Treasury Delta say their service will be disruptive, but will also ultimately also prove beneficial to the established commercial banks; they will be induced to become more competitive in advance of the likely future arrival of big global banking groups into the Irish market.
They say that SMEs who register will very quickly be surprised to see how far off their banking charges are relative to the European and global competition. Many of the UK companies registered with Treasury Delta are already keenly aware of the wider competition.
“This is very much a UK play. We are targeting Northern Ireland first, where we have an imminent launch ready, with a view to rapidly follow in the south,” said Mr Brosnan. “A lot of international banks are very interested in this, but I won’t name them for commercial reasons.”
Around 50 companies have registered in the north, where the target is to reach 100 by September. The goal in the south is 20 to 30 companies in the short term. Companies who are involved in tendering processes will find Treasury Delta’s service quite familiar.
Treasury Delta is a high potential start-up client of Enterprise Ireland and they are now in discussions with international investors regarding their seed round. Padraig Brosnan has already built a highly skilled technical team and has channel partners on board to promote and sell Treasury Delta’s unique product offering. He says he now wants to move fast and capitalise on the international market opportunity he has identified.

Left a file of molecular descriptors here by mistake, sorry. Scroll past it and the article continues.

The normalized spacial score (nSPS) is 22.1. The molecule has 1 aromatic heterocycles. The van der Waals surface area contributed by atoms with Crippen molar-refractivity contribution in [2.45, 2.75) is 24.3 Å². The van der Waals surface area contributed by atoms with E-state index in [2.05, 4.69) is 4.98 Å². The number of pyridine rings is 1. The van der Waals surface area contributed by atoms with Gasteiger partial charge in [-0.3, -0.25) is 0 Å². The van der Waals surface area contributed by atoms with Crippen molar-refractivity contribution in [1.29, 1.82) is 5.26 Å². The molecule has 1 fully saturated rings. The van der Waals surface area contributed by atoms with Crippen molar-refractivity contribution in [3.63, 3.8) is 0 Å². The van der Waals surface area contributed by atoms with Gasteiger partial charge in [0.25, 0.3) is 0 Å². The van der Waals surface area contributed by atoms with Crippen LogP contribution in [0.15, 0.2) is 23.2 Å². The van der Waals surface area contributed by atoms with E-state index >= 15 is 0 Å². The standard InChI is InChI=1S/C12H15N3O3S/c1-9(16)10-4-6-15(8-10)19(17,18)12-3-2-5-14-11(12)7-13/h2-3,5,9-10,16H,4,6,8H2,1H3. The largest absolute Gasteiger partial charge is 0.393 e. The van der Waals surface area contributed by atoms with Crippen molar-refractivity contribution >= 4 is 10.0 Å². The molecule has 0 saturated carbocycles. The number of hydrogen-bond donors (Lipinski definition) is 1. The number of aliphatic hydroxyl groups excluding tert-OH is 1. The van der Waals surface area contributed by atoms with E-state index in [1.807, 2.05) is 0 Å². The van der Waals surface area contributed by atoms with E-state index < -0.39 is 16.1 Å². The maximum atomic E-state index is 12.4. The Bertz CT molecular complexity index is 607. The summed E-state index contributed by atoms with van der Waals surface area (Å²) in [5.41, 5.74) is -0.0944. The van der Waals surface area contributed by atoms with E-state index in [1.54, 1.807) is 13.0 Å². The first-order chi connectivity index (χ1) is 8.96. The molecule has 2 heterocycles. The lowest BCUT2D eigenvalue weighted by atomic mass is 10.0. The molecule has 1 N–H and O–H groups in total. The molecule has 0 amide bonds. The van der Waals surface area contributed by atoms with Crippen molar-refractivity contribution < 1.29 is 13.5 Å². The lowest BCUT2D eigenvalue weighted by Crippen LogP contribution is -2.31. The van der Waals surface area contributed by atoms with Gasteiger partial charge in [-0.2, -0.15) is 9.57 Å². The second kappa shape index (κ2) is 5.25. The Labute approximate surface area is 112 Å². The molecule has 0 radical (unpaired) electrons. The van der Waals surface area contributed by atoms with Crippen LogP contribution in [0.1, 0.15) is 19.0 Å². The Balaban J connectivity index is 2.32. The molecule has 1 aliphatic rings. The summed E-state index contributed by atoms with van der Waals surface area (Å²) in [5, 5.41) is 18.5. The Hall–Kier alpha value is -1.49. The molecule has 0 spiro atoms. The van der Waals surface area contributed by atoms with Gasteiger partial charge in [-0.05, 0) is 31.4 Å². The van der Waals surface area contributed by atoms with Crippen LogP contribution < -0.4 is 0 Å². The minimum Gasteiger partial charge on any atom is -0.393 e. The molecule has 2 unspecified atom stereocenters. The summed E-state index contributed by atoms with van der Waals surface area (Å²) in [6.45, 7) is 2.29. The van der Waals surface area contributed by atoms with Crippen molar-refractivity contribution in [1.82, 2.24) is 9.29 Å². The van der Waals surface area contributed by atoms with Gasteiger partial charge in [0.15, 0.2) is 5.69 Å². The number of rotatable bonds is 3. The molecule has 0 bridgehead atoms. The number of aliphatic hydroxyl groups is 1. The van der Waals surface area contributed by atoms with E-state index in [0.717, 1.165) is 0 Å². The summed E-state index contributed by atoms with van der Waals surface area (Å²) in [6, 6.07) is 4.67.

John Finn agrees: “This is something new. I am always looking to provide an advisory service, and there are aspects of treasury services that I don’t provide. I am at a stage at which I will probably enter into more strategic alliances with people. It makes sense to me to build my content.
“Everybody has treasury needs. I provide advice, not financial products, but I can see the benefit of secure software like this. Working with Excel documents isn’t good enough anymore, banks need to become more slick. I see that this service will help my clients to reduce their bank charges. With more competition, charges will come down.
“The general view is that bank pricing here is high versus European levels, and that is because there is not enough competition. This service will put people in a stronger position to negotiate with their banks. The only thing preventing people from doing this already is probably a lack of knowledge on how to negotiate,” stated Mr Finn.
“I think this will get banks to work more closely with their clients. Banks will learn from this. Banking will continue to undergo more change, and will continue to change their whole way of doing things. This is happening globally. Changing now will help banks up their game before some big banking group comes here.
“If you register with an online plumbing service and you discover that your existing plumber is not competitive, you just won’t use him anymore. If the banks want to up their game, they can hold onto their customers by providing them with a better service and better pricing.”